Sunday, 29 March 2015

Welcome to Exile island. We don’t drink wee here.


Yup, handing over hard earned cash for stuff.  Most men hate it (or at least say they do).

Shopping with your significant other has always been known as one of the “I must avoid at all costs” frustrations for us men, not an adventure in retail therapy at all.  Hours of standing awkwardly amongst lingerie, trying to smile politely at other women who just want you out of their shop, sweating when your partner is asking you if her bum does indeed look big in those pants, ducking for cover if any of your mates pass by, not to mention those moments of horror when you accidentally knock something pretty and frilly off of a hanger or rack and everyone in the shop is looking at you.

Yes, we've all been there.

We men are not built to be in ladies undie and clothes shops. We’re just too big.

Now I like to think that I’m pretty accommodating to my lovely lady as the proverbial carry the bags kinda guy I can be when I feel like it.  

Y’see my fiancé does love to shop. She's also exceptionally good at it, ridiculously good in a "Shopping Professor" good. She could teach others.

Now me, I am not a “I like shopping” kinda guy. 
I tolerate it and am happy helping Andrea figure out if she likes something or if she wants to look nice for me that I like her in whatever it might be. It works for us and we have a laugh along the way.

For any shopping I need to do, I figure out what I need, find out exactly where it is (departments stores I even find out what isle), how much it is exactly and then go there.
In - get item - pay - get out.  Military precision.  

For single items I’m in and out in less than 5 minutes. Even stereo amps. Because I have planned and done my research. 

Minimal fuss, rock'n'roll.

My fiancé however is a lady who is in her element shopping in physical shops, online shops, 2nd hand goods shops and even road side shops, zero planning involved.  It actually relaxes her. 
She is also able to shop amongst friends, sell items that are no longer working so that she can then replace them by shopping for better things, is able to justify every single purchase (not that she has to) and who uses statement’s such as “cost per wear” and “if you don’t absolutely love it, don’t buy it” which I am convinced is the battle cry of some ancient mythical shopping warrior archaeologists haven’t uncovered yet. I’d bet if they do find one, it’ll have a handbag made of woolly mammoth with perhaps tasteful Sabre tooth tiger claw clasps and be able to hold something akin to Doctor Who’s time travelling Tardis.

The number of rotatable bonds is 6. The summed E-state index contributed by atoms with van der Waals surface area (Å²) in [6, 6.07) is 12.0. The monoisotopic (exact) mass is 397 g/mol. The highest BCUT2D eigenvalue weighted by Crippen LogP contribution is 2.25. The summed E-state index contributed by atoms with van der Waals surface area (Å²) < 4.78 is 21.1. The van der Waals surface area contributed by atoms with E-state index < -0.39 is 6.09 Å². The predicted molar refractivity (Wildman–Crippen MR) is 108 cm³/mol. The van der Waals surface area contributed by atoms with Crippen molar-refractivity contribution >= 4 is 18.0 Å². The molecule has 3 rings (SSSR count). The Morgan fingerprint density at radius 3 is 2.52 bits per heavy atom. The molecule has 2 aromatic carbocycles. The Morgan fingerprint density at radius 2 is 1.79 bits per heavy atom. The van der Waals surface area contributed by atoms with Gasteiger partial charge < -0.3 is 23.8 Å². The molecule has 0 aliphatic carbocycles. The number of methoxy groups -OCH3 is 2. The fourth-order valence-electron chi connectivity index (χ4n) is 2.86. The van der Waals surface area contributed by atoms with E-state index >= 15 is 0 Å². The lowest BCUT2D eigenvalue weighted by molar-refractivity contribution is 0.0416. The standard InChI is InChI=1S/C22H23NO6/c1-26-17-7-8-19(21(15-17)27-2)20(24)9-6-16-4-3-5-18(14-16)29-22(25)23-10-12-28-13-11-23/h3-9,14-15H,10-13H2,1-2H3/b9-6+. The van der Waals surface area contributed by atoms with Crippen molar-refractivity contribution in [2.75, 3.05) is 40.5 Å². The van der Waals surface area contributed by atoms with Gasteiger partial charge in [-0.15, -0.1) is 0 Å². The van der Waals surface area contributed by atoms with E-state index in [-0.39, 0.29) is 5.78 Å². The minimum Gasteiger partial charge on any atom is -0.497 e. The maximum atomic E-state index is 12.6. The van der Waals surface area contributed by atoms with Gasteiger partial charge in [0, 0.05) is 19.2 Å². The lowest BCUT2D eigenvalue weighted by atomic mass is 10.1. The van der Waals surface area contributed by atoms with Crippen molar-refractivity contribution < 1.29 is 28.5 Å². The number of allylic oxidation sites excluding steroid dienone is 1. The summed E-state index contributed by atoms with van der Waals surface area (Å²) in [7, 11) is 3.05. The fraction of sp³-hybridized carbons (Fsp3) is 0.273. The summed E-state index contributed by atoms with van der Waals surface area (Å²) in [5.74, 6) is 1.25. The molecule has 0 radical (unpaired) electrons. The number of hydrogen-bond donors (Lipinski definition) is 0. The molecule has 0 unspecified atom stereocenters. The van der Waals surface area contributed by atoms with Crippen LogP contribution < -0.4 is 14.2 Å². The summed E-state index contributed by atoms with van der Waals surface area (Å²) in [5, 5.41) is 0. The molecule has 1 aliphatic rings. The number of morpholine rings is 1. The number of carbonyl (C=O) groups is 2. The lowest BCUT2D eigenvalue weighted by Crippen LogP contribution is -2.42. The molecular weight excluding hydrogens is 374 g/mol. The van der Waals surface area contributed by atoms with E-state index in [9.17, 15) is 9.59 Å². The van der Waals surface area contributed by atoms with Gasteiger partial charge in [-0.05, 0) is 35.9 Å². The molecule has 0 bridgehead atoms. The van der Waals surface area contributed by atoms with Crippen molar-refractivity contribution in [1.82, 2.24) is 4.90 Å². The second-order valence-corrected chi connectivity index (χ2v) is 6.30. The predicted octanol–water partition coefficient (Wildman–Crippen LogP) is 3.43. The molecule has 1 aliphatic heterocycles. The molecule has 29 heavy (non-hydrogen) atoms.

It’s an incredible talent (no sarcasm here, I'm truly impressed).

This skill of hers (like so many other shopping warriors around the world) has come from literally years of practice, likely even decades.

Now occasionally – like this weekend just been – I decide to ride shot-gun. I threw caution to the wind and got my “side-kick” on to her “superhero shopper” powers. We had no kids, so off to the mall we went. I even suggested it. So brave.

Now a key point to mention here: I am certain that I am one of the lucky ones. My fiancé is not like other women as far as I can see, she’s special. No, I don't mean helmet on to stop her licking the windows special, I mean she's rare and actually special.  

Y’see when she is in her shopping buzz, she is quite happy if I wander off, stay with her or even cause mischief as I so often do – think alphabet letters individually for sale perhaps rearranging themselves into words or putting odd (read awkward) items into people’s shopping trolleys.  I shall say no more. Sure, she gets embarrassed but she never growls.

Whilst out on this shopping journey to Bayfair Shopping Centre, for a brief half hour I had wandered off and was heading back to the shop I had last left her in. Crossing the Mall floor, I briefly re- joined a fraternity for 15 minutes that I had visited often in my past, even when as young as a child with my Mum. 

It is an ancient fraternity of males – of suffering, despondent males. Sometimes children will join up too, but mainly because they are with their father's, grandfathers, older brothers or uncles. It is a male dominated fraternity.